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Should I say “I’m sorry” during the Ninth Step?

tcr! · Jun 6, 2017 at 7:30 pm

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The short answer: it depends.

The long answer…

When I was drinking or just “not drinking”, I said I’m sorry to those closest to me until I was blue in the face. And those closest would often get red in the face because there was a good chance that whatever I’d done I’d do again tomorrow. My apologies had come to mean nothing, had become hollow as I felt on the inside.

Therefore I needed to spend some quality time preparing before I rushed off and said “I’m sorry” to everyone on my Eighth Step list. I needed to pray and meditate on my course of actions.

The steps teach us again and again that god needs to be part of our life. Half the steps mention God and that’s no accident. Seeking guidance before each amend is part of affirming our Third Step decision. Before each one I needed to talk about them with my sponsor, and ask for direction, for clarity from god.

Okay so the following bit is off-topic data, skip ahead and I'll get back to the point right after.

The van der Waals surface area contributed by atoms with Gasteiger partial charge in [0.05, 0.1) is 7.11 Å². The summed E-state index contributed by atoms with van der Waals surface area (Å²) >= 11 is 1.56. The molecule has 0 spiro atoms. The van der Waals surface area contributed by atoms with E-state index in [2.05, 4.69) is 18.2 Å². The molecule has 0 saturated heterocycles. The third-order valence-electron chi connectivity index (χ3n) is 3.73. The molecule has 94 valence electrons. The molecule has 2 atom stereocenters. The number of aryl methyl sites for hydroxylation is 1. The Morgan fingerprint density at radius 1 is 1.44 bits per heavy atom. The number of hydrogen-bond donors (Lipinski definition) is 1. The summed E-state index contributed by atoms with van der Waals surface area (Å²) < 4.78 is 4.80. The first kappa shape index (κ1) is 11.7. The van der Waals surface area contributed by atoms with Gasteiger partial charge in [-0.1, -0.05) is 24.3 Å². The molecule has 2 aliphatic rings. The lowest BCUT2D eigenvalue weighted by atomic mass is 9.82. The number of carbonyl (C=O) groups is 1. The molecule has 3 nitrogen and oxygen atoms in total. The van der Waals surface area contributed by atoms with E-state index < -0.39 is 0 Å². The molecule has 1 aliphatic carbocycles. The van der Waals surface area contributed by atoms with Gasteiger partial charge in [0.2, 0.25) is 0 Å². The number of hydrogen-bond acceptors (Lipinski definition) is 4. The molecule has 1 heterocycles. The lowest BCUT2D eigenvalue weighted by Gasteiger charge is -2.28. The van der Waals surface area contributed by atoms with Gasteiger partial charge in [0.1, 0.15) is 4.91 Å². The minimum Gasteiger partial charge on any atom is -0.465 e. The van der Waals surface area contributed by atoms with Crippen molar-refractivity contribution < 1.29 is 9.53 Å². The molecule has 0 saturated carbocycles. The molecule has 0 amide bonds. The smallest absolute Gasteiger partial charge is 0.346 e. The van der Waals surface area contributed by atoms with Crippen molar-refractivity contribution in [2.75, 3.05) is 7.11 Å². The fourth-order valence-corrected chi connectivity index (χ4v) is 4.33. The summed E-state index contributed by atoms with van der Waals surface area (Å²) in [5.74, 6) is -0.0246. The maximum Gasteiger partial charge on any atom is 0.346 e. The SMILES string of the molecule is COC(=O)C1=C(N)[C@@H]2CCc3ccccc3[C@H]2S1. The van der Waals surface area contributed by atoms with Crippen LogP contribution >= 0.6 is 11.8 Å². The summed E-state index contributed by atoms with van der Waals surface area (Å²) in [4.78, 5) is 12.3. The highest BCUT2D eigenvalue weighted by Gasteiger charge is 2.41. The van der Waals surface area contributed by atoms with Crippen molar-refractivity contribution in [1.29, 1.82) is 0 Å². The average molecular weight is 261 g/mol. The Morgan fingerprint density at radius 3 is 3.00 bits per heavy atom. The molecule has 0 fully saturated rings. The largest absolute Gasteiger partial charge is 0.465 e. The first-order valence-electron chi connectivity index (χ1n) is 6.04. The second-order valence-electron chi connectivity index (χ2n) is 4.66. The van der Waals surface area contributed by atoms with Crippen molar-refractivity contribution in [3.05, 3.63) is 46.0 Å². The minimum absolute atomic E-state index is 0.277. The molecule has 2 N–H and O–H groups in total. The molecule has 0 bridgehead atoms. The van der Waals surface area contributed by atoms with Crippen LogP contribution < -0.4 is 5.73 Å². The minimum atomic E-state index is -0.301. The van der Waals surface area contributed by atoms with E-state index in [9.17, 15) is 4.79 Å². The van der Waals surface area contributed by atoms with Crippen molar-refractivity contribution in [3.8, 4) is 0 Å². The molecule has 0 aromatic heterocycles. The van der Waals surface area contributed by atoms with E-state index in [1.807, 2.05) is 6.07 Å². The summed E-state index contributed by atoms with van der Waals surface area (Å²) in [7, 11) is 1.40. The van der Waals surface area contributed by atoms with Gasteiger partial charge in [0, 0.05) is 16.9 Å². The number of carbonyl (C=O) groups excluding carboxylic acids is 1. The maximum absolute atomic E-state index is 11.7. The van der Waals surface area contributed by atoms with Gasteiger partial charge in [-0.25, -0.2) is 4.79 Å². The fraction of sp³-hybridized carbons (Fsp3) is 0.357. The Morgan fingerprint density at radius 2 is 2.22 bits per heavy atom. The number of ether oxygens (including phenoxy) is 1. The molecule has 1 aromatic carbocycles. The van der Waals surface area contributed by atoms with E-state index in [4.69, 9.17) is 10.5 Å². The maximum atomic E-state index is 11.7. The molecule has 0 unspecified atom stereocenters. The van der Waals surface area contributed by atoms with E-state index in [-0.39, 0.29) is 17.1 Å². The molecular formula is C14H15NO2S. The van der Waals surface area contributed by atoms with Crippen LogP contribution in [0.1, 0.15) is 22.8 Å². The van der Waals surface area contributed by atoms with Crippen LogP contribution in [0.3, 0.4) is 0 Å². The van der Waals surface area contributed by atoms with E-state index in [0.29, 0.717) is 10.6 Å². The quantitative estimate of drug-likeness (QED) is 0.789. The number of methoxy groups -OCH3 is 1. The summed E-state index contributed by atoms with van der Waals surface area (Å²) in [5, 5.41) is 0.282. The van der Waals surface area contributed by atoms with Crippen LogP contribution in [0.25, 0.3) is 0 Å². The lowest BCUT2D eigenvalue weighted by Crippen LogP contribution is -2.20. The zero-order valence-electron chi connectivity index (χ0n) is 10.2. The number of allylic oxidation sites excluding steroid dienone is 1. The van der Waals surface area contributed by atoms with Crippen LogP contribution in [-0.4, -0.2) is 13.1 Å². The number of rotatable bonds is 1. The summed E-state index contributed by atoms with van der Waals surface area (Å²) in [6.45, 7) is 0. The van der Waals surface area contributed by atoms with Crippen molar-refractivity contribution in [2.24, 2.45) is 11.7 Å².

As the Big Book says:

The spiritual life is not a theory. We have to live it.

It was important to me when making my amends to own my behavior. Acknowledge what harm I had done, think and feel about how I hurt the other person. To me this step isn’t about purging my guilt just so I don’t feel bad anymore. My whole life that’s almost always why I’d said I’m sorry. I felt shitty and I didn’t want to feel that way. Being truly sorry, I needed that compassion.

And a funny thing happened while working the steps preceding Nine, while coming to find God, coming to find me… My spirit awakened and I finally and honestly experienced sorrow for the wreckage I’d caused, felt regret for things that had happened years before. Feeling sincere remorse was a godsend. Really. Coming from someone who just didn’t care, who took what I wanted, it was nothing short of a miracle.

I also offered to correct or fix any damage and let the other know I would do my best not repeat my mistakes. Continuing to engage in hurtful behaviors, that stuff had to go. I’m not really making amends if I do. I’m also not doing my part of Step Seven if I keep acting like an asshole.